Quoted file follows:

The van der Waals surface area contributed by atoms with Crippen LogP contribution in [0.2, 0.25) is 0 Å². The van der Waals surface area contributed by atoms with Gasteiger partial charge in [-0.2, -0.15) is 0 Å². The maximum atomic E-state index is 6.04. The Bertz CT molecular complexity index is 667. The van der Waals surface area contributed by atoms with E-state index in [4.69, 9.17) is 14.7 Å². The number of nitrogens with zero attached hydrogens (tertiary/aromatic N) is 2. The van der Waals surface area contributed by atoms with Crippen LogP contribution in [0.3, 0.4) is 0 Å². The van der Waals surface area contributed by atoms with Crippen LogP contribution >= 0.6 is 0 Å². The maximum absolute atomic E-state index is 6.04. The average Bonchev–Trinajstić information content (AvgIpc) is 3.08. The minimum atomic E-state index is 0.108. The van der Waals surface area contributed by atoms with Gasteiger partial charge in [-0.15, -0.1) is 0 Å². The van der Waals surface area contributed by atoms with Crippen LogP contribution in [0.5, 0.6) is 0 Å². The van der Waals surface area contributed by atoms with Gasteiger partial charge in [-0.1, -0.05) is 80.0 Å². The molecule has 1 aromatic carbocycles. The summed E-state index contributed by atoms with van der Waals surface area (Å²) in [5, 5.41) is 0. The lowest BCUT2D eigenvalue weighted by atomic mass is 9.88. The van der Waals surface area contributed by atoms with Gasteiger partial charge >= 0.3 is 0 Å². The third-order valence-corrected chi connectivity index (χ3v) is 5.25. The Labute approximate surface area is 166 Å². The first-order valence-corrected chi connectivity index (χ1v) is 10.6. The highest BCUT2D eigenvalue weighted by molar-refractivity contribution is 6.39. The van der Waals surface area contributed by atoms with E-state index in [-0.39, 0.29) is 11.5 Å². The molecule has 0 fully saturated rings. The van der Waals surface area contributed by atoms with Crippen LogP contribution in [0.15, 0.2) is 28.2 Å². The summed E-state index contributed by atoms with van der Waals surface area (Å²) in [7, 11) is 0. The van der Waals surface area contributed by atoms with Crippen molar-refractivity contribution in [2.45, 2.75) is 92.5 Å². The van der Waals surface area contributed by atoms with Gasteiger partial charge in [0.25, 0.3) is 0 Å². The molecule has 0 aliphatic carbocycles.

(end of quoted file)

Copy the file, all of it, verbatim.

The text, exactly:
The van der Waals surface area contributed by atoms with Crippen LogP contribution in [0.2, 0.25) is 0 Å². The van der Waals surface area contributed by atoms with Gasteiger partial charge in [-0.2, -0.15) is 0 Å². The maximum atomic E-state index is 6.04. The Bertz CT molecular complexity index is 667. The van der Waals surface area contributed by atoms with E-state index in [4.69, 9.17) is 14.7 Å². The number of nitrogens with zero attached hydrogens (tertiary/aromatic N) is 2. The van der Waals surface area contributed by atoms with Crippen LogP contribution in [0.3, 0.4) is 0 Å². The van der Waals surface area contributed by atoms with Crippen LogP contribution >= 0.6 is 0 Å². The maximum absolute atomic E-state index is 6.04. The average Bonchev–Trinajstić information content (AvgIpc) is 3.08. The minimum atomic E-state index is 0.108. The van der Waals surface area contributed by atoms with Gasteiger partial charge in [-0.15, -0.1) is 0 Å². The van der Waals surface area contributed by atoms with Crippen LogP contribution in [0.5, 0.6) is 0 Å². The van der Waals surface area contributed by atoms with Gasteiger partial charge in [-0.1, -0.05) is 80.0 Å². The molecule has 1 aromatic carbocycles. The summed E-state index contributed by atoms with van der Waals surface area (Å²) in [5, 5.41) is 0. The lowest BCUT2D eigenvalue weighted by atomic mass is 9.88. The van der Waals surface area contributed by atoms with Gasteiger partial charge >= 0.3 is 0 Å². The third-order valence-corrected chi connectivity index (χ3v) is 5.25. The Labute approximate surface area is 166 Å². The first-order valence-corrected chi connectivity index (χ1v) is 10.6. The highest BCUT2D eigenvalue weighted by molar-refractivity contribution is 6.39. The van der Waals surface area contributed by atoms with E-state index in [-0.39, 0.29) is 11.5 Å². The molecule has 0 fully saturated rings. The van der Waals surface area contributed by atoms with Crippen LogP contribution in [0.15, 0.2) is 28.2 Å². The summed E-state index contributed by atoms with van der Waals surface area (Å²) in [7, 11) is 0. The van der Waals surface area contributed by atoms with Crippen molar-refractivity contribution in [2.45, 2.75) is 92.5 Å². The van der Waals surface area contributed by atoms with Gasteiger partial charge in [0.25, 0.3) is 0 Å². The molecule has 0 aliphatic carbocycles.